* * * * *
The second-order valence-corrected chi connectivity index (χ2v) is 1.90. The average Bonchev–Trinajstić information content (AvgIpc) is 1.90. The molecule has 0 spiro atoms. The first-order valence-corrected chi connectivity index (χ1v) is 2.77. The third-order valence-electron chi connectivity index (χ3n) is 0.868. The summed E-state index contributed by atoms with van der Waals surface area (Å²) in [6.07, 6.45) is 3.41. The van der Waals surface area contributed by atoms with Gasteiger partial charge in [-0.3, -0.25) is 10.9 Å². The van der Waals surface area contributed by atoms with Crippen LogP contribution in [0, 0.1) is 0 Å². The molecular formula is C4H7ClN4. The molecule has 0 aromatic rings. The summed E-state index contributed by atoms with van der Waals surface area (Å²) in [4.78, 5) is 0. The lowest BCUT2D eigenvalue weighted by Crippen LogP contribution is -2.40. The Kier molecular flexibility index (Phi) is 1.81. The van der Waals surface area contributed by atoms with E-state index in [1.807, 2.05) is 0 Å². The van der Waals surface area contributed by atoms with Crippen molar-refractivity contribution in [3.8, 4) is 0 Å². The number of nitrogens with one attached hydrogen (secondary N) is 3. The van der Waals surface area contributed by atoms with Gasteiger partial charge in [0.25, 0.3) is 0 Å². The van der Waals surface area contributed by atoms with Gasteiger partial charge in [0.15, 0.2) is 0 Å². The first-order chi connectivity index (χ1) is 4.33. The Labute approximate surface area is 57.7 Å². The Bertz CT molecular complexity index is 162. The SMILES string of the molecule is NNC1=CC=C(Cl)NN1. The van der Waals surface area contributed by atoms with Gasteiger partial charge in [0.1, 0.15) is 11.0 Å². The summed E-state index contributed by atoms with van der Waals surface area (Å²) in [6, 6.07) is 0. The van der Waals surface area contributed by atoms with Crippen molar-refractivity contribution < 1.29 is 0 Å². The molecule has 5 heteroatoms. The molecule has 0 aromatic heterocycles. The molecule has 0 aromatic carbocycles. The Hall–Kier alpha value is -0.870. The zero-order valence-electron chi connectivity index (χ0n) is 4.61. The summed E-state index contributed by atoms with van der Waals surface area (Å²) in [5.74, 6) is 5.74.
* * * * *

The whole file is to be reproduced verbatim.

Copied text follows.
The second-order valence-corrected chi connectivity index (χ2v) is 1.90. The average Bonchev–Trinajstić information content (AvgIpc) is 1.90. The molecule has 0 spiro atoms. The first-order valence-corrected chi connectivity index (χ1v) is 2.77. The third-order valence-electron chi connectivity index (χ3n) is 0.868. The summed E-state index contributed by atoms with van der Waals surface area (Å²) in [6.07, 6.45) is 3.41. The van der Waals surface area contributed by atoms with Gasteiger partial charge in [-0.3, -0.25) is 10.9 Å². The van der Waals surface area contributed by atoms with Crippen LogP contribution in [0, 0.1) is 0 Å². The molecular formula is C4H7ClN4. The molecule has 0 aromatic rings. The summed E-state index contributed by atoms with van der Waals surface area (Å²) in [4.78, 5) is 0. The lowest BCUT2D eigenvalue weighted by Crippen LogP contribution is -2.40. The Kier molecular flexibility index (Phi) is 1.81. The van der Waals surface area contributed by atoms with E-state index in [1.807, 2.05) is 0 Å². The van der Waals surface area contributed by atoms with Crippen molar-refractivity contribution in [3.8, 4) is 0 Å². The number of nitrogens with one attached hydrogen (secondary N) is 3. The van der Waals surface area contributed by atoms with Gasteiger partial charge in [0.25, 0.3) is 0 Å². The van der Waals surface area contributed by atoms with Gasteiger partial charge in [0.15, 0.2) is 0 Å². The first-order chi connectivity index (χ1) is 4.33. The Labute approximate surface area is 57.7 Å². The Bertz CT molecular complexity index is 162. The SMILES string of the molecule is NNC1=CC=C(Cl)NN1. The van der Waals surface area contributed by atoms with Gasteiger partial charge in [0.1, 0.15) is 11.0 Å². The summed E-state index contributed by atoms with van der Waals surface area (Å²) in [6, 6.07) is 0. The van der Waals surface area contributed by atoms with Crippen molar-refractivity contribution < 1.29 is 0 Å². The molecule has 5 heteroatoms. The molecule has 0 aromatic heterocycles. The molecule has 0 aromatic carbocycles. The Hall–Kier alpha value is -0.870. The zero-order valence-electron chi connectivity index (χ0n) is 4.61. The summed E-state index contributed by atoms with van der Waals surface area (Å²) in [5.74, 6) is 5.74.